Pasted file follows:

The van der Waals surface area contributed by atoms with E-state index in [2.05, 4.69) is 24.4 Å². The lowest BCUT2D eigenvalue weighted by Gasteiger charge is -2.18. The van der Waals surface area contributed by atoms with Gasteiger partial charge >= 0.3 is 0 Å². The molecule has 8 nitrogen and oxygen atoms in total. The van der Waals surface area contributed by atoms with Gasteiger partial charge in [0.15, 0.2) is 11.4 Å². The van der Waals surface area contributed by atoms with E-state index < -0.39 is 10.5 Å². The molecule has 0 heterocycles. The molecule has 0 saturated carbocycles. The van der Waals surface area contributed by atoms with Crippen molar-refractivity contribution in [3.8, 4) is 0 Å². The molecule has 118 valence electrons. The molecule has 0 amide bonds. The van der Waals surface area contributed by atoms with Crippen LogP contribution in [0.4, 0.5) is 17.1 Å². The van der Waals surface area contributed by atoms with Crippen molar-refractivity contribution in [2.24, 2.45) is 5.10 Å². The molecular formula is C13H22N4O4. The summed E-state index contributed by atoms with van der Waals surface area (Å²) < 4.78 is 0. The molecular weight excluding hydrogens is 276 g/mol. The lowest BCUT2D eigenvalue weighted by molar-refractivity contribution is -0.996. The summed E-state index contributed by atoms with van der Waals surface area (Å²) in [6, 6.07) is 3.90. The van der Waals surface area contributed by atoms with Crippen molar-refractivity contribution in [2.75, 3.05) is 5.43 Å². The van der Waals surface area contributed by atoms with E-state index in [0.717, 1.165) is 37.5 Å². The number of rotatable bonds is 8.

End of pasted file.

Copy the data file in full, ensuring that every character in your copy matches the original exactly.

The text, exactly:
The van der Waals surface area contributed by atoms with E-state index in [2.05, 4.69) is 24.4 Å². The lowest BCUT2D eigenvalue weighted by Gasteiger charge is -2.18. The van der Waals surface area contributed by atoms with Gasteiger partial charge >= 0.3 is 0 Å². The molecule has 8 nitrogen and oxygen atoms in total. The van der Waals surface area contributed by atoms with Gasteiger partial charge in [0.15, 0.2) is 11.4 Å². The van der Waals surface area contributed by atoms with E-state index < -0.39 is 10.5 Å². The molecule has 0 heterocycles. The molecule has 0 saturated carbocycles. The van der Waals surface area contributed by atoms with Crippen molar-refractivity contribution in [3.8, 4) is 0 Å². The molecule has 118 valence electrons. The molecule has 0 amide bonds. The van der Waals surface area contributed by atoms with Crippen LogP contribution in [0.4, 0.5) is 17.1 Å². The van der Waals surface area contributed by atoms with Crippen molar-refractivity contribution in [2.24, 2.45) is 5.10 Å². The molecular formula is C13H22N4O4. The summed E-state index contributed by atoms with van der Waals surface area (Å²) < 4.78 is 0. The molecular weight excluding hydrogens is 276 g/mol. The lowest BCUT2D eigenvalue weighted by molar-refractivity contribution is -0.996. The summed E-state index contributed by atoms with van der Waals surface area (Å²) in [6, 6.07) is 3.90. The van der Waals surface area contributed by atoms with Crippen molar-refractivity contribution in [2.75, 3.05) is 5.43 Å². The van der Waals surface area contributed by atoms with E-state index in [0.717, 1.165) is 37.5 Å². The number of rotatable bonds is 8.